HE Delhi High Court has permitted NGO Commonwealth Human Rights Initiative(CHRI) to utilize 25% of foreign contributions lying in its custody to meet its expenses towards paying salaries to its employees and other personnel engaged by them in projects that had commenced before the Ministry of Home Affairs (MHA) passed an order suspending CHRI’s license under Foreign Contribution Regulation Act(FCRA).
A single-judge bench of Justice Rekha Palli passed the order on a plea moved by the CHRI.
“Given that the COVID-19 pandemic has thrown most of our citizens in the throes of financial hardship and personal losses, it is a matter of deep concern that the Government has failed to take a more active approach for addressing the issues raised by the petitioner in the interim application”, Justice Palli said.
She added it was likely that these employees are finding it hard to make ends meet and take care of their families, not to mention the prohibitive medical bills that most of them would have been saddled within the aftermath of the second wave.
While challenging the suspension of its FCRA license, the CHRI had also sought an interim direction to allow it to utilize a portion of the foreign grant to pay salaries to its employees.
When the matter came up for hearing on July 19, the high court asked whether MHA would be willing to allow, as an interim measure, the petitioner’s request for utilizing a part of foreign contribution to enable it to pay salaries of its around 40 employees. The high court granted time to MHA’s lawyer to seek instructions in the matter.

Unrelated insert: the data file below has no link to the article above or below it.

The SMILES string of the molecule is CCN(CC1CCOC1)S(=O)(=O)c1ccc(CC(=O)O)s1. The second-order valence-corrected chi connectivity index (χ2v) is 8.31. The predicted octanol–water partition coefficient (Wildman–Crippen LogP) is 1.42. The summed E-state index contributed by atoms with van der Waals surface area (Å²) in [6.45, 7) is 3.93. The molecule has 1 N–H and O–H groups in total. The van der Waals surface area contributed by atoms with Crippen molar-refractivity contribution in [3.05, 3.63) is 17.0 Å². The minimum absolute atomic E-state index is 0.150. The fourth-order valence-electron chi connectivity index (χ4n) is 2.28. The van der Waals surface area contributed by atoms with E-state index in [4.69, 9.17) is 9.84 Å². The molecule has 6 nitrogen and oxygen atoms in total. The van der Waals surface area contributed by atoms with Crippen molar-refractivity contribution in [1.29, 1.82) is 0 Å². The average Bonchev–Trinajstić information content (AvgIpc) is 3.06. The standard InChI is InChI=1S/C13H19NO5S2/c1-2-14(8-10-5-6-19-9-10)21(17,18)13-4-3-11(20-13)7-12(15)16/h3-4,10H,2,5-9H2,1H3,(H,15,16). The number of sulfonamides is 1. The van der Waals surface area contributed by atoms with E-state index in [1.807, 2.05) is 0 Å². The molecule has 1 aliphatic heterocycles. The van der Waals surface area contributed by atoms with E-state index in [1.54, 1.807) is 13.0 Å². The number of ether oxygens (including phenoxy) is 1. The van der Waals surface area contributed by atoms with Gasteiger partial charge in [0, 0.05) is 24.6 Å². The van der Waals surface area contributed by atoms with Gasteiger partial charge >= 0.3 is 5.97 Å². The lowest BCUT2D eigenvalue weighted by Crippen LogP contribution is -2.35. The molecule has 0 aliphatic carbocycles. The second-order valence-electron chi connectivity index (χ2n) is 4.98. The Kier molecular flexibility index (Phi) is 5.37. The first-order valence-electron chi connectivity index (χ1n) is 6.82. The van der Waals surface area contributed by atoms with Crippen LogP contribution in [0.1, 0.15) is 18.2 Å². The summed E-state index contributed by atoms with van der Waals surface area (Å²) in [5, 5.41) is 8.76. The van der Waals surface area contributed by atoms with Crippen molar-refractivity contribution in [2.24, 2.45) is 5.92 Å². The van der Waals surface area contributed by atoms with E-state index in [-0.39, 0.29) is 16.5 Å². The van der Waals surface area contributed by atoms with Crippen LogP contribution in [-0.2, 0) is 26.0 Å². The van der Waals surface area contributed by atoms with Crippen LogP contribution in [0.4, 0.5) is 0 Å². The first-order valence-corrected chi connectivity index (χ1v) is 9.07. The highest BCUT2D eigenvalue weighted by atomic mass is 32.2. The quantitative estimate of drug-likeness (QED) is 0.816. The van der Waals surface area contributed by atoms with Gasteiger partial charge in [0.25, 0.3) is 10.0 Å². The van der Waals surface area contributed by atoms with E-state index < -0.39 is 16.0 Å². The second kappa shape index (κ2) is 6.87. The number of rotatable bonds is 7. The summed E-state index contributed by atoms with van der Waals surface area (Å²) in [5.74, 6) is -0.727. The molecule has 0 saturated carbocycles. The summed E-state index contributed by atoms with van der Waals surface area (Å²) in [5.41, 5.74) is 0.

The high court again took up the matter on July 29 and it was informed by the MHA’s counsel that no decision has been taken by it on the interim measure as the ministry was waiting for a further report in respect of the petitioner from a foreign agency.
Rejecting the MHA’s contention, Justice Palli said a decision on whether the petitioner should be permitted to utilize a part of the foreign contribution in its possession ought not to be made dependent on a report from a foreign agency.
“Even otherwise, such a report, at best, would provide the respondent with further information that would enable it to decide the appropriate course of action in respect of the suspension order”, she added.
Appearing for the NGO, senior advocate Arvind Datar contended that the suspension order by the MHA was wholly illegal and contrary to the scheme of the FCRA. He said such an order could only be passed if the government had inquired into whether the cancellation of the registration certificate was necessary in public interest.
“In the present case, however, the suspension order has been passed under Section 13 of the FCRA without initiating any such inquiries”, Datar argued.